Public memory is proverbially short. Since half of India's 120-crore population is less than 25 years old, it is understandable that even recent history is rarely referenced in debates. However, sometimes an awareness of history can help in creating road-maps for possible futures.
History never repeats exactly but patterns show up if you look for them. Over the past few days, I have been nervously recalling events that occurred between February and April 2001.
The dotcom bubble started deflating a year before, in February-March 2000. But optimists still hoped that prices would revert to the heady heights of 1999-2000. ICE (IT, Communications, Entertainment) shares had been bid up to a point where even after a year of correction, some stocks were trading at triple-digit PEs.
In February 2000, the NDA government had just presented a so-so Budget which had a negative impact on sentiment. But plenty of speculative interest remained in Indian stocks. An operator named Ketan Parekh (KP) had mysterious access to vast funds. He and his associates were still pushing up the prices of certain stocks. Traders had a list called the "KP10"; ten stocks (actually more) in which Parekh was active.
KP's operation was, like many scams, a simple game. KP and his associates had relationships with some shady promoters. The KP cartel would deploy cash in targeted stocks. By means of circular trading, by sheer volume of purchases and carefully-seeded rumours, they would drive prices up, often by multiples. Then the inflated shares would be pledged to raise more cash and the whole cycle would be repeated until such time as profits were booked. The opaque badla system, which enabled both stock and cash loans, was still prevalent. It would take several thousand words to explain how badla worked but it made "pumping" operations easier. Nor was there a requirement for declaring pledged shareholdings. So people outside the charmed circle had no means of knowing how much leverage there actually was.
In March 2001, a website called Tehelka went public with a big media sting operation. In "Operation West End", two reporters, Matthew Samuel and Aniruddha Bahal pretended to be arms merchants. They met a string of politicians, as well as retired and serving defence officers, and peddled military equipment that didn't exist. A simple Google search would have revealed that the purported equipment was a figment of their imaginations. However, that was ignored by everyone the duo met. Most of their contacts asked for, and accepted large sums of cash on camera, promising them contracts to sell their non-existent gizmos.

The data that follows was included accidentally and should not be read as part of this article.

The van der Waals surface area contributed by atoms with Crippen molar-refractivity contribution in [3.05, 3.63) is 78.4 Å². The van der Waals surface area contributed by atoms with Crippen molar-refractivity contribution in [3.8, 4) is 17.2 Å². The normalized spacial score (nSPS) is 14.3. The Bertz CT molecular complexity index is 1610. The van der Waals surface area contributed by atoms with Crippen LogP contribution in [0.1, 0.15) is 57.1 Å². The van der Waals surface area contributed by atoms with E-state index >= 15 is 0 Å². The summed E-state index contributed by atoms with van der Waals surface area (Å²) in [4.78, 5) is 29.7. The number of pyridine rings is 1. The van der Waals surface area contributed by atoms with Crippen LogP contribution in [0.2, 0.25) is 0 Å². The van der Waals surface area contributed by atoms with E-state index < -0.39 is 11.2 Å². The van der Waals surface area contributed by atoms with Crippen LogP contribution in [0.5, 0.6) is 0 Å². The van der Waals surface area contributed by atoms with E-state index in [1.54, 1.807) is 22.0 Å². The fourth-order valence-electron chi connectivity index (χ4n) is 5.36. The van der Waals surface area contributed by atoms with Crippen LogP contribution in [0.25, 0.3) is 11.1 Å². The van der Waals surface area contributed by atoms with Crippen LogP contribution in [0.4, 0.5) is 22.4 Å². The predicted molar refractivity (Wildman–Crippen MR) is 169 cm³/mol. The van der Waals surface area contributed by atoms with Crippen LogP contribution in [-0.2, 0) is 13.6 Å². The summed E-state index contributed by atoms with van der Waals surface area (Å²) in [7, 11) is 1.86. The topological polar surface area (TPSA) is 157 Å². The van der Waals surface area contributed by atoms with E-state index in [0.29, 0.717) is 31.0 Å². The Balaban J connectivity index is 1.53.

When Tehelka broke the story complete with audiovisuals from hidden cams, there was hysterics across the political landscape. It was difficult to deny that prominent people including BJP office bearers had accepted cash and explicitly offered favours.
The government began a campaign to divert attention. Conspiracy theorists pointed out that one of the financiers of Tehelka was Shankar Sharma, who supposedly had Congress connections. Every government agency was instructed to investigate the personal accounts of the journalists who ran Tehelka. The website was subjected to merciless scrutiny. Sharma and his wife (who was also his business partner and a brilliant analyst in her own right) were arrested. The allegations were that they had engineered the sting (with Congress money) in order to make money by manipulating share prices and going short.
The persecution of Tehelka continued until the NDA regime was voted out three years later. The scam ended the career of at least one BJP politician. It did not lead to a clean up in defence procurement processes.
The market was already bearish. But the Tehelka sting was the trigger. After West End broke, coupled to a poor budget and the deflating ICE bubble, it triggered a sharp correction in share prices. The Nifty dropped 30 per cent in two months. As the market tanked, KP's schemes also unravelled. KP & Co. ended up with margin calls they could not meet. That turned into a separate scandal. KP was arrested and the Sebi instigated multiple investigations of share price manipulations.
In June 2001, badla was banned. Volumes disappeared from the market. After that, 9/11 occurred of course and it put bears firmly in charge. The big bear market continued until mid-2003, when share prices finally bottomed and started to pick up. By then, the Nifty was about 50 per cent down from its lifetime highs of March 2000 and investors had suffered several years of losses.